Tablets’ devices and their use cases are quite distinct from laptops’.  They don’t have dedicated physical keyboards.  Despite being smaller, lighter and thinner, their displays have extraordinary resolution and color depth, and image displays on them are striking.

More importantly, tablets are personal. They are as much a lifestyle experience delivery platform as a productivity platform. This fact was not lost on Apple in its initial launch campaign back in 2010.

When you look at the iPad’s most popular applications and its unique physical and psychological attributes, you begin to understand why the dominant tablet apps are lifestyle-driven and browsing-centric. The most striking example of these is the “tablet magazine.”

Tablets are about the same size, thickness, and weight as magazines.  They aren’t quite as portable as magazines, but are much more so than laptops (and TVs, of course).  And they show full-color images with the same brilliance as glossy magazines. But unlike magazines, tablets can update content constantly.  They are live magazines!

So what about t-commerce?

Magazines and e-commerce have two primary features in common: browsing and advertisements. Online, magazines have a clear advantage over search marketing when it comes to discovery shopping as readers discover new items being advertised. Similarly, catalogs promote commerce by sharing characteristics in common – buying, while browsing in a natural way. You might call it relevant and contextual advertising, and catalogers realize a solid payback from the investment they made in merchandising their products.

Tablet-based magazine and catalog apps can take advantage of the speed and convenience of the network to access live data that is constantly being updated and refreshed. This results in always-up-to-date prices and in-stock products, a combination of browsing and search, the helpfulness of product and price comparison, and (like e-commerce) the ability to purchase immediately. Moreover, tablet-based catalogs can be personalized in a way that was simply not feasible with their printed cousins.  Apps that can deliver catalog-shopping experiences with curated pictures produce a potent draw. Beautifully and professionally laid product pictures can tap into the aspirational needs of readers. They can promote impulse buying. Catalogers that can personalize experiences for shoppers will promote increased engagement and browsing as they deliver an entertainment value similar to that of shopping at a brick-and-mortar store. Such apps will create a win-win for both retailer and consumer.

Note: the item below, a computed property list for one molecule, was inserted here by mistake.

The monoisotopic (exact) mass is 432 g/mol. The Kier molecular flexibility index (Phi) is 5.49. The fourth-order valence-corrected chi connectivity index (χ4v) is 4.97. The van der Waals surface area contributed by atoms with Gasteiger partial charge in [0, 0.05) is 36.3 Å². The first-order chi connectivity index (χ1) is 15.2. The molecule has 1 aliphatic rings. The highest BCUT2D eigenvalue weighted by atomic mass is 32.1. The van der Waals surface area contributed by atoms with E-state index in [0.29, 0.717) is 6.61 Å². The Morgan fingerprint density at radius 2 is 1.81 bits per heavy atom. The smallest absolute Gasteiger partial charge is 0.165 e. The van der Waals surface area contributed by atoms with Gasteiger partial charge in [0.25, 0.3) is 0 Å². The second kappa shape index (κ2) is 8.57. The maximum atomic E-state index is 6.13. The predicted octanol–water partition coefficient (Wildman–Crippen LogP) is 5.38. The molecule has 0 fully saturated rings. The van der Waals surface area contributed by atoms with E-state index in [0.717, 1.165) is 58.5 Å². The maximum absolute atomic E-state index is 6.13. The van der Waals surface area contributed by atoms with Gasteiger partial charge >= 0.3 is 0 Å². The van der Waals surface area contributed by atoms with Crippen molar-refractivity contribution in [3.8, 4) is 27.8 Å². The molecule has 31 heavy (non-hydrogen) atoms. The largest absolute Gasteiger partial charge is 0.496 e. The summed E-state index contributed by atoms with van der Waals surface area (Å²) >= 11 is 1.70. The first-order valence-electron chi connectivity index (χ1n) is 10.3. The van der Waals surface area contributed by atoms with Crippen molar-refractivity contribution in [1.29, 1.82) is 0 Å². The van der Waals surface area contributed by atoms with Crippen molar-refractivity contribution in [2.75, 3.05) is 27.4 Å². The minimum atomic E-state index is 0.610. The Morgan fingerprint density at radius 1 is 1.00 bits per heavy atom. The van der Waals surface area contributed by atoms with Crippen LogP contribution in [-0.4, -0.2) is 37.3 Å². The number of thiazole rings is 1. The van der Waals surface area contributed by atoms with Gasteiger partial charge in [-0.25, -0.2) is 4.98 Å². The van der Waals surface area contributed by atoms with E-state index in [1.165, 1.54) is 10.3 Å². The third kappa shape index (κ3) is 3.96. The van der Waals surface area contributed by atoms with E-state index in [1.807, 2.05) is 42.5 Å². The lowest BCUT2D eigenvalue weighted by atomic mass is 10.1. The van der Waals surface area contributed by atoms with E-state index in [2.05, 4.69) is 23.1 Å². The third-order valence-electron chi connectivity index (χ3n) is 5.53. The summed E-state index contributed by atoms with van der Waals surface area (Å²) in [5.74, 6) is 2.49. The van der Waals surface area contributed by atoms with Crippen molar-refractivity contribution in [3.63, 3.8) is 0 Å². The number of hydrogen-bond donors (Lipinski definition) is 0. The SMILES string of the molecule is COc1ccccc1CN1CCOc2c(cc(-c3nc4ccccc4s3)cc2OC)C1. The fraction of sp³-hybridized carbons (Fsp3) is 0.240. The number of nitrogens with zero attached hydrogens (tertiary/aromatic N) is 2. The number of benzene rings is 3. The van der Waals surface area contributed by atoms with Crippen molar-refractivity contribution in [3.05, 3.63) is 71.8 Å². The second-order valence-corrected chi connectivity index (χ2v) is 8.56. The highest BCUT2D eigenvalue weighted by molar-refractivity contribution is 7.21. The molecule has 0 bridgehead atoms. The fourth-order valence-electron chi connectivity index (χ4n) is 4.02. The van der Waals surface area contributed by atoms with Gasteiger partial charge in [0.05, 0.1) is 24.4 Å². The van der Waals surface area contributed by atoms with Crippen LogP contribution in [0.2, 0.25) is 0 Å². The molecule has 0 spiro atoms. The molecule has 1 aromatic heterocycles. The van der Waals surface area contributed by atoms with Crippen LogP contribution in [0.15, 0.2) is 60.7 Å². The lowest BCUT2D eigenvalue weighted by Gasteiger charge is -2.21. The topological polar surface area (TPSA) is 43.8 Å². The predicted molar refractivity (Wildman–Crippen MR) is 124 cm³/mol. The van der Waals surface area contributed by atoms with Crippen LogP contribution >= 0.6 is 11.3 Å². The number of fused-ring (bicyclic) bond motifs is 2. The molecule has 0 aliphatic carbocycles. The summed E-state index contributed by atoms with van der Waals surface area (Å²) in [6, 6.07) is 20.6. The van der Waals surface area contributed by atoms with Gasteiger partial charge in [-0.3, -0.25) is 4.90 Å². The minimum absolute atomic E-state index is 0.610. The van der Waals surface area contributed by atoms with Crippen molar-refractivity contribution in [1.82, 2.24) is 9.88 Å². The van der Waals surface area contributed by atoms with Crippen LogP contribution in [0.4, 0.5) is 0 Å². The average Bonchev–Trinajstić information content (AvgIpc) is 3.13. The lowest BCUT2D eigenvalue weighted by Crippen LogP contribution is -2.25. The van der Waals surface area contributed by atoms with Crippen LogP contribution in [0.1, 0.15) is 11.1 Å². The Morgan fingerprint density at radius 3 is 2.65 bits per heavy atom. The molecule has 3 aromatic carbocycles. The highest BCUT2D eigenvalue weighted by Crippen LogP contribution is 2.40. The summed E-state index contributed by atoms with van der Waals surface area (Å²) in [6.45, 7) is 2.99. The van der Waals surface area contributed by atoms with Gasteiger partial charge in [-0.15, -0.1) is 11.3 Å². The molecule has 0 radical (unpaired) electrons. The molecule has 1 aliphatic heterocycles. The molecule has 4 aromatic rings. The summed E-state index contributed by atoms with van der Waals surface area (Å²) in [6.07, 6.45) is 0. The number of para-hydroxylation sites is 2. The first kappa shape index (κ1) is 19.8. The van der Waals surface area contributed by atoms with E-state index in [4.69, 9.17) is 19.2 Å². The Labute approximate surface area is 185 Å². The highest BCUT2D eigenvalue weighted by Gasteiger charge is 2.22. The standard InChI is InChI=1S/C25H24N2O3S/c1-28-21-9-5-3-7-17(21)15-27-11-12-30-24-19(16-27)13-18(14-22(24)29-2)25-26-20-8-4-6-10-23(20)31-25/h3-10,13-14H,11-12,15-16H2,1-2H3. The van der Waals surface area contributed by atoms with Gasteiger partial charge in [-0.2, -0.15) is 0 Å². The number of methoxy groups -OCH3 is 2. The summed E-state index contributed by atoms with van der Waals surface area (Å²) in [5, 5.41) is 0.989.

Shopping, however, is not yet a primary consumer use case for tablets. We believe this is because of the lack of shopping apps that truly tap in to the lifestyle delivery potential of the tablet.  Some shopping-related apps, like eBay, Amazon, and GILT, get a reasonable amount of usage on iPads. GILT’s app[4] (shown here) combines current content with great visuals. Consumers liked it enough that it drove over 4% of GILT’s total sales[5]. According to Bill Siwicki of Internet Retailer, “when 4% of your total revenue is coming from one device—not one type of device, such as a tablet PC, but one singular device, an iPad tablet PC — you should be currying favor with these device users, and then some.”

Pure catalogers such as Cornerstone Brands now derive 57% of their revenue from e-commerce; while even multi-channel retailers/ catalogers such as Williams-Sonoma claim 30% of their sales from e-commerce. There is a lot of potential here from the growing base of tablet using shoppers to drive more catalog inspired sales on to e-commerce. It is progressive retailers, like these that will blur the lines between catalog, retail, and e-commerce by making their catalog materials and product information available in elegant new  ways on innovative catalog tablet apps. It may appear to be a nascent market at the moment, but with a slight “future forward” view, it is quite clear to us that – in 2011, t-commerce has indeed arrived!

Catalog shopping apps rev 1.0

Early generations of electronic catalogs (even on the web) were largely based on downloading and viewing PDF versions of printed catalogs, and were built as separate apps for each and every catalog title. Using these apps posed two issues for consumers:

The first was that, after opening any of these apps, all you could see were catalog cover thumbnails. You then had to tap the cover and wait for the catalog PDFs to download before you could start shopping. In the worst case, downloads like this could delay your shopping by several minutes, even on a fast Wi-Fi connection. Spontaneity is lost. Downloading catalogs using cellular networks could take much longer and tax your monthly bandwidth limits.